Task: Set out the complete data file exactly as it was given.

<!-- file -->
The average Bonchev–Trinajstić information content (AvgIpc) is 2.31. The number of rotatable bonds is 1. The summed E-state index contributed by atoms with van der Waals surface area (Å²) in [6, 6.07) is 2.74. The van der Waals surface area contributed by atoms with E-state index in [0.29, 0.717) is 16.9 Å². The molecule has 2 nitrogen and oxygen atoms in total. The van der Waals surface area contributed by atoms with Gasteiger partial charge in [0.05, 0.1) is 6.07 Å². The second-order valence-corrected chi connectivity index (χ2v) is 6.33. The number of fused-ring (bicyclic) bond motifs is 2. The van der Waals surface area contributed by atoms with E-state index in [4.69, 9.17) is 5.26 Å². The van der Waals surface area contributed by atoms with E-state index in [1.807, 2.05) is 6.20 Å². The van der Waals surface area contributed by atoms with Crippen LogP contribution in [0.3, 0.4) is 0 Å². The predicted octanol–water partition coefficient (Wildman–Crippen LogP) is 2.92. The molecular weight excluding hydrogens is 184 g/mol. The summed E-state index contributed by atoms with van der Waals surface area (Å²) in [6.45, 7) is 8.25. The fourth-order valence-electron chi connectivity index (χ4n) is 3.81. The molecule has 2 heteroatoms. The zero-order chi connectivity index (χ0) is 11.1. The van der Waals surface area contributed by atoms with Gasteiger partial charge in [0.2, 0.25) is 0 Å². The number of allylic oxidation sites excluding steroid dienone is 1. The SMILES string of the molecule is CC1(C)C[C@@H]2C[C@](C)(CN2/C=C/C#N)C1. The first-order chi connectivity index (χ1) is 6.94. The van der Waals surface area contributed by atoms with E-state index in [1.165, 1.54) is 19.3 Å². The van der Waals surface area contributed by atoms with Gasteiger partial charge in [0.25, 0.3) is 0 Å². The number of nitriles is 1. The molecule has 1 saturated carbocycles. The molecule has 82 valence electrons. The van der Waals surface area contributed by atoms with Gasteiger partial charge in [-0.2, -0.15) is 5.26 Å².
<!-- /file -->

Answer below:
The average Bonchev–Trinajstić information content (AvgIpc) is 2.31. The number of rotatable bonds is 1. The summed E-state index contributed by atoms with van der Waals surface area (Å²) in [6, 6.07) is 2.74. The van der Waals surface area contributed by atoms with E-state index in [0.29, 0.717) is 16.9 Å². The molecule has 2 nitrogen and oxygen atoms in total. The van der Waals surface area contributed by atoms with Gasteiger partial charge in [0.05, 0.1) is 6.07 Å². The second-order valence-corrected chi connectivity index (χ2v) is 6.33. The number of fused-ring (bicyclic) bond motifs is 2. The van der Waals surface area contributed by atoms with E-state index in [4.69, 9.17) is 5.26 Å². The van der Waals surface area contributed by atoms with E-state index in [1.807, 2.05) is 6.20 Å². The van der Waals surface area contributed by atoms with Crippen LogP contribution in [0.3, 0.4) is 0 Å². The predicted octanol–water partition coefficient (Wildman–Crippen LogP) is 2.92. The molecular weight excluding hydrogens is 184 g/mol. The summed E-state index contributed by atoms with van der Waals surface area (Å²) in [6.45, 7) is 8.25. The fourth-order valence-electron chi connectivity index (χ4n) is 3.81. The molecule has 2 heteroatoms. The zero-order chi connectivity index (χ0) is 11.1. The van der Waals surface area contributed by atoms with Gasteiger partial charge in [0.2, 0.25) is 0 Å². The number of allylic oxidation sites excluding steroid dienone is 1. The SMILES string of the molecule is CC1(C)C[C@@H]2C[C@](C)(CN2/C=C/C#N)C1. The first-order chi connectivity index (χ1) is 6.94. The van der Waals surface area contributed by atoms with E-state index in [1.165, 1.54) is 19.3 Å². The van der Waals surface area contributed by atoms with Gasteiger partial charge in [0.25, 0.3) is 0 Å². The number of nitriles is 1. The molecule has 1 saturated carbocycles. The molecule has 82 valence electrons. The van der Waals surface area contributed by atoms with Gasteiger partial charge in [-0.2, -0.15) is 5.26 Å².